A simple GIF to give a look at the complexity of a 1000-ring circus going on in cells all the time. Each ‘ring’ is a different pathway necessary for this generic microbe to survive. Wish I had 40 years to make an accurate depiction of an actual bacterial circus with its 2000 ‘rings’. Enjoy!
Time again for My Tiny Highlight (MyTH) of a particular bacterium. This week is the infamous Pseudomonas aeruginosa. This trooper can be found almost anywhere on earth due to its ability to use all kinds of material as food including diesel and jet fuel. Most of us know it as a common infection you get while in the hospital because it is so darn hard to kill. If you know someone that suffers from cystic fibrosis, this bacterium can be fatal as it is commonly found in the lungs of these patients causing pneumonia. I personally learned about this bacterium in school when talking about hot tubs due to its resistance to disinfectants.
P. aeruginosa is one of the most famous microbes for forming biofilms. A biofilm is a group of cells that attach to each other and to some surface usually by secretion of sticky sugars from the cells. A common sticky sugar, or exopolysaccharide (EPS), excreted by P. aeruginosa is alginate, an uncommon sugar for bacteria since it is most commonly found associated with brown algae. Its existence in Pseudomonas has led to significant knowledge about the synthesis of alginate (alginate biosynthesis; another ring in the bacterial circus). This knowledge is leading to novel medical applications for alginate.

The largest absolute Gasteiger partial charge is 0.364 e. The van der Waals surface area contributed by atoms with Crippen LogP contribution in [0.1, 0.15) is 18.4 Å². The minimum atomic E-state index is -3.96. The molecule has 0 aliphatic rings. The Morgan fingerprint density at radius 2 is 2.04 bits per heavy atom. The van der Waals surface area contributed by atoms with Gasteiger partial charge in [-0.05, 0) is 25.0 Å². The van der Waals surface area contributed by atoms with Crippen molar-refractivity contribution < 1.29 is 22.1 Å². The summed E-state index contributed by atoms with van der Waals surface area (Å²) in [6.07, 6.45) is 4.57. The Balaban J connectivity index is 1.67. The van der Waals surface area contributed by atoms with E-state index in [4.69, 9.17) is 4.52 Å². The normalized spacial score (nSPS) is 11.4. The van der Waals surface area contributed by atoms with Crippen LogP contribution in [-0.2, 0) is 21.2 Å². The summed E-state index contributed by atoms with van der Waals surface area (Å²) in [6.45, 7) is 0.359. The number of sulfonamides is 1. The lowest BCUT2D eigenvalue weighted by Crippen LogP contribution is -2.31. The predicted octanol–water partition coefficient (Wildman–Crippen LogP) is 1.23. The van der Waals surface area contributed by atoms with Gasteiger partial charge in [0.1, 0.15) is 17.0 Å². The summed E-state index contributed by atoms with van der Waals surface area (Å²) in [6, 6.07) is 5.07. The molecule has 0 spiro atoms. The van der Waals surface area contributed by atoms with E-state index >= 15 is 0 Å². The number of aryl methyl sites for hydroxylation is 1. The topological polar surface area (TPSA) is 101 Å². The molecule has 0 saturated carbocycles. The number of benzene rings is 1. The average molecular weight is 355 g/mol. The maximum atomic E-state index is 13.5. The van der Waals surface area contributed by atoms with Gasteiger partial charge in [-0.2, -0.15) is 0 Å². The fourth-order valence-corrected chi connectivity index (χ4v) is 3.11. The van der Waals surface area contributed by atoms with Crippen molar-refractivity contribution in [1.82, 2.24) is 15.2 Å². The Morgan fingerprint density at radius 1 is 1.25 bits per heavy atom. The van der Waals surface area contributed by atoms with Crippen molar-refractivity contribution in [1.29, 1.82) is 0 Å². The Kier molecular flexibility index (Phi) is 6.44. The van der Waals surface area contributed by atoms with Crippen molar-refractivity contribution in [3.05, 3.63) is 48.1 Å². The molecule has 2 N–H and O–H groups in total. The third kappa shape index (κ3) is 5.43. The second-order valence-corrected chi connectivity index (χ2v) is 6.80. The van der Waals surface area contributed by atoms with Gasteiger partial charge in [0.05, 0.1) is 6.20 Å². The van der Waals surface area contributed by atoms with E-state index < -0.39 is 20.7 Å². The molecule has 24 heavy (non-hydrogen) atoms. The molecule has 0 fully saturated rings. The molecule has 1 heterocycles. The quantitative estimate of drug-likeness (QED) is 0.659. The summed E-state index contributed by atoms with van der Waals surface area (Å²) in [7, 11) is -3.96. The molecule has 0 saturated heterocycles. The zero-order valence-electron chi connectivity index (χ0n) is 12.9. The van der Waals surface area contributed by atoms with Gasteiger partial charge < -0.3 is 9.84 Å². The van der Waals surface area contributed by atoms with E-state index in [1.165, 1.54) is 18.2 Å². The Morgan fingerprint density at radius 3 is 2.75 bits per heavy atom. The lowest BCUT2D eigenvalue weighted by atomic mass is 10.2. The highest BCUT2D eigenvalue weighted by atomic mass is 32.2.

P. aeruginosa is also known for its role in a multicellular behavior which seems strange for a single-celled organism but is becoming more and more common. Quorum sensing was first described over 40 years ago. I beg you to check out Bonnie Bassler‘s TED talk about this. QS is how single cell bacteria are able to send signals into the environment to communicate with members of their own species and with other types of bacteria as a way to assess their population.
Another feature of P. aeruginosa is their modes of transportation, i.e. motility. P. aeruginosa has two major modes of getting around their environment, swimming motility with flagella or “twitching motility” on a surface using Type IV pili. We have discussed flagellar motility before (Chemotaxis). Type IV pili (TFP) is different. Pili are somewhat similar to flagella because they protrude out of the cell and are used to move around. Unlike flagella, pili don’t rotate but rather extend out before retracting back to the cell pulling the cell in the direction of the pili tip. The coordination of pili extension and retraction is guided by a chemotaxis-like pathway. Many bacteria have evolved to use chemotaxis proteins that have adapted to new roles within the cell.